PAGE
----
Day 12: Last Day in Beijing


I really didn’t want to go to the Great Wall.

IMG_1079 I was tired, hungover, and homesick. I had long since realized that I wasn’t so interested in the historical sites, but my guides were having none of that. I could tell neither of them wanted to go either, as they’d been plenty of times, but the idea that I wasn’t going was too much. They practically dragged me out of my hotel room in my underwear. I convinced that I would go willingly if they let me put on pants, and they were willing to wait until the fucking thunderstorm stopped. Unfortunately it did stop a couple hours later, so I put on pants and we went to the closest section of the wall. Badaling has the most tourists, and so isn’t as nice as some of the further sections of the wall.IMG_1072 But as I wasn’t in much mood for hiking, and I’d probably end up back in China again soon (sooner than I’d like anyways) and then I could think about hiking the cool sections with the cool kids. For a touristy spot, there sure was a lot more hiking than I’d expected. I worked up a pretty good sweat. There were lots of shops hocking crappy souvenirs. A few places had drug a camel and a horse half way up the wall for some nice cheesy photo ops. Forunately there was a cable car down, as I was beat from the lame 30 minute “hike” up the wall. Not quite in the same shape as when I raced up the Statue of Liberty in 6th grade. On the cable car down the mountain, there was korean graffitti all over the inside of the car.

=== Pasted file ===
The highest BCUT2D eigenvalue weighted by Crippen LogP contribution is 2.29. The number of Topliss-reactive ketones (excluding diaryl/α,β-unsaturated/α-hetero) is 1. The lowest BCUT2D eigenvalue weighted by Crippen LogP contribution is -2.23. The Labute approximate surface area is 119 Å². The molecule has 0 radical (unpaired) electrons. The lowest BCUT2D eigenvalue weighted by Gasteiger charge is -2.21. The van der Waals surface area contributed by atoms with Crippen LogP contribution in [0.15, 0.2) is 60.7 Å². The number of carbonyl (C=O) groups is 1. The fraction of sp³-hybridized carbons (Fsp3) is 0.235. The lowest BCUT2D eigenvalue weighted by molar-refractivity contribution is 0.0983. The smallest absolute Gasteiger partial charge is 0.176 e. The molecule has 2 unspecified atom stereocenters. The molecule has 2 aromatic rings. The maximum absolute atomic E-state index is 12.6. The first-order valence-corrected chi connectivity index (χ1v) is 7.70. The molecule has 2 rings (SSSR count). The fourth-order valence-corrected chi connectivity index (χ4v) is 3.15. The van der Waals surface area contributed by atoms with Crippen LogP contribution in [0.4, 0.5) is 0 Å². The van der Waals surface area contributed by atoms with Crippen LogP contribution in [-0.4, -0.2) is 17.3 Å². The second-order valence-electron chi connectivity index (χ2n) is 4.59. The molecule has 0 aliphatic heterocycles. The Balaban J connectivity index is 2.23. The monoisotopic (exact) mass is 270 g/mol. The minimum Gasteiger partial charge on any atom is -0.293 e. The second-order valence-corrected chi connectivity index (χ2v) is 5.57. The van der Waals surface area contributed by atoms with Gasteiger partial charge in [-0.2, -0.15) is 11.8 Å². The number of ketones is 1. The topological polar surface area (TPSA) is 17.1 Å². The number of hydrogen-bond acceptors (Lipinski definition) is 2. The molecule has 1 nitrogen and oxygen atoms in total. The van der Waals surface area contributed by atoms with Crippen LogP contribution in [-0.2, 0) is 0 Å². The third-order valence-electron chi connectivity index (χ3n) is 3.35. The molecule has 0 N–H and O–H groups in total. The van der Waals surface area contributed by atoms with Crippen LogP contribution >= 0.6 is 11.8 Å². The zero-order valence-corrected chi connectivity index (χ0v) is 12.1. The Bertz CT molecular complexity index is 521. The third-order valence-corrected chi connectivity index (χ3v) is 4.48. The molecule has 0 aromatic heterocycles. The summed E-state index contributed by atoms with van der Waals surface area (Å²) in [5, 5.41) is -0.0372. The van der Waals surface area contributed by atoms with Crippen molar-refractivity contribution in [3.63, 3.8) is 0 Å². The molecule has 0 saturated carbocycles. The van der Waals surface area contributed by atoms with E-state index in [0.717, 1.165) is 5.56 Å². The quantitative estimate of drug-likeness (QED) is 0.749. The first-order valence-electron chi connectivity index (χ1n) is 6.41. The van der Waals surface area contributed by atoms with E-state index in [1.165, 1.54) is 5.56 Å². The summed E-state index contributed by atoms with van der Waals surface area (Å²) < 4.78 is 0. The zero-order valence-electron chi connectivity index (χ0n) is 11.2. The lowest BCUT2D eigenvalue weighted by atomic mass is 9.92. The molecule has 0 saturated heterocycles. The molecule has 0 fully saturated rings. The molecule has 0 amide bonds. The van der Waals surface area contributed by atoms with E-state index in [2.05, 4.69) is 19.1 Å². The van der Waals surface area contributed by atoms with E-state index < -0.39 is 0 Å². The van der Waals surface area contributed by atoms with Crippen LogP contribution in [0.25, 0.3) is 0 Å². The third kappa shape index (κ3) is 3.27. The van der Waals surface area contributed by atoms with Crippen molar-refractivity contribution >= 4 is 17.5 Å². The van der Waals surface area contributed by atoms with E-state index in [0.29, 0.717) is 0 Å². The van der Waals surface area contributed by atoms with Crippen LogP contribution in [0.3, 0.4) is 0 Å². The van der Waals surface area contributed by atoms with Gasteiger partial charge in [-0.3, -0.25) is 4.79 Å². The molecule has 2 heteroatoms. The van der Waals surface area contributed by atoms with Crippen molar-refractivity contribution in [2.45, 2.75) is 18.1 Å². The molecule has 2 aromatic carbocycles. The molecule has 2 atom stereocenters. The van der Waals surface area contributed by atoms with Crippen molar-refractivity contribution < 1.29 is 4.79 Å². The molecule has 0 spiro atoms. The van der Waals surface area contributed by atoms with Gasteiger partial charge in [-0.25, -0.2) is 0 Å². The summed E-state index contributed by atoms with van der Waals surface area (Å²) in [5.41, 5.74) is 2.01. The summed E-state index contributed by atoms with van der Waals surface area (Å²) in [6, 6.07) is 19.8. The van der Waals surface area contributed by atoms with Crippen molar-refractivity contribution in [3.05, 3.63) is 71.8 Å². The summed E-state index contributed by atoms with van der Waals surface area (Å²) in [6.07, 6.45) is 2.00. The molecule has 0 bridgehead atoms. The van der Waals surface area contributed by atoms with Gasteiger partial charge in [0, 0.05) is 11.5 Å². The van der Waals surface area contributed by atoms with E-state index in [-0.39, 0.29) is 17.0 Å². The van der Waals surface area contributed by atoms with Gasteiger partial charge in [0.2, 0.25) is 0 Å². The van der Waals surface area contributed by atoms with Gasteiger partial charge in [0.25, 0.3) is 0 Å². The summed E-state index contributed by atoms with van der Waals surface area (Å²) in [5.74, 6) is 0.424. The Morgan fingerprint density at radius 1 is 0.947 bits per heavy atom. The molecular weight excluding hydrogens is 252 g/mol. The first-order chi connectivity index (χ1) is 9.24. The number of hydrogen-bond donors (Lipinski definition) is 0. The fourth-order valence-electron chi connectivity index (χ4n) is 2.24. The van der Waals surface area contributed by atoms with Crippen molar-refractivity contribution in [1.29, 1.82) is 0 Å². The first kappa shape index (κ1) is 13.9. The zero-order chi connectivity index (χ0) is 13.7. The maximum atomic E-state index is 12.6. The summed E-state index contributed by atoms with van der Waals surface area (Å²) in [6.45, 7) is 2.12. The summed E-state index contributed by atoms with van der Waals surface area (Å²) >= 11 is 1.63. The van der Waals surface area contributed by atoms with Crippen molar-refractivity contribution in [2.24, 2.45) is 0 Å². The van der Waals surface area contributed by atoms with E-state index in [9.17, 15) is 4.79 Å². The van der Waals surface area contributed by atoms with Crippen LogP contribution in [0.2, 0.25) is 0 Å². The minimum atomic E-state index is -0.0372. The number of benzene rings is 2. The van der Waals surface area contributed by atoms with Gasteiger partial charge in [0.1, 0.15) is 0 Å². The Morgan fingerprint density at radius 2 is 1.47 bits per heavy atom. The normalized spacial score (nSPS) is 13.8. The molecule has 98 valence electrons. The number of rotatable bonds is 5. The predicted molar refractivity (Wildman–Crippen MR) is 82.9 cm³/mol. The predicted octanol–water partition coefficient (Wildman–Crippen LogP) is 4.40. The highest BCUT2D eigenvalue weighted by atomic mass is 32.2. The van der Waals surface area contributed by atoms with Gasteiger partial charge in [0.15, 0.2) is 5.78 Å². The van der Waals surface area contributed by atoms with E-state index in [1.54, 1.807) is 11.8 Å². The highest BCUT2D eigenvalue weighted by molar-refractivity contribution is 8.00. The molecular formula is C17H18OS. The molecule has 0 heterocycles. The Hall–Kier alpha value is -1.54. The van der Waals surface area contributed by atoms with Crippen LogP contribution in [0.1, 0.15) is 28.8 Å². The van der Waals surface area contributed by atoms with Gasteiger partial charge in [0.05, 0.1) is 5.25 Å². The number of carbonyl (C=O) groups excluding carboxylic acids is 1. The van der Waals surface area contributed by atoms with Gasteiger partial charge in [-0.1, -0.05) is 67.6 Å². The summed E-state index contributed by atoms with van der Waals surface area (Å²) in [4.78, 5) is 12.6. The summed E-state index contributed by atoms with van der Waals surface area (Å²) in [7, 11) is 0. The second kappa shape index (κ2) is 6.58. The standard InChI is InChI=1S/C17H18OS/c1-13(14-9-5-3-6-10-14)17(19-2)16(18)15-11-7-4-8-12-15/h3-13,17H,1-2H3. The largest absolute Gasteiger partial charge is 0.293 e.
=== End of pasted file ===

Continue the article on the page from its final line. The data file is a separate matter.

Click below for a panorama type shot of the Great Wall.


After coming back to Beijing proper, it was dinner time. IMG_7441Dinner was Peking duck, which really is better in Peking. Mostly because it was so cheap. IMG_7449A three person serving of ducks, pancakes, and the extras for $10, 1/6 of what I would pay here. The restaurant must have been famous because all the locals (anyone of asian decent speaking Mandarin was a local to me) were taking pictures of the restaurant’s name placard, convinently sitting right above my head. This suggests that we’d stumbled into a tourist (local?) trap, and had been fleeced. At $10 I didn’t really care. It got me full, and my burps tasted like duck fat all night. It was heaven. Afterwards we wandered around the city trying to think of what to do. I felt drinking was a good way to finish off the night, and they wholeheartedly agreed.




We headed back to Houhai street, found a bar with a half decent musical act, and drank lots of cheap Beijing beer. Of course there was much popcorn and it was very sweet.





After drinking, it was still far too early to end the night, IMG_7515so we went to Karaoke. Remembering the crappy place we went to last time, I urged them to pick a place a little nicer. This place was indeed a lot nicer. There was an all you can eat/drink bar. There were Japanese songs that actually worked, and several English songs from the mid 90’s. There was the stupid single computer unit, but this time we also got a collection of books and a remote to enter the numbers. The books and microphones came wrapped in a sash that said “disinfected,” and its the first time I’ve ever seen anything like that. It makes me wonder what diseases I’ve caught at other Karaoke places. We also got a fancy fruit plater with smoking dry ice. At about 4am we called it a night. I had to get up in 2 hours to catch my ride to the airport, so here I said goodbye to my two guides. Though I still felt bad for initially assuming them to be some sort of scammers, I sort of wish they did at some point, or at least let me splurge. I was so greateful for their help, and really the most luxurious extravagant night out in Beijing costs less than a meal for two at a cheap restaraunt in Japan.






~ by foomfoom on August 30, 2006.

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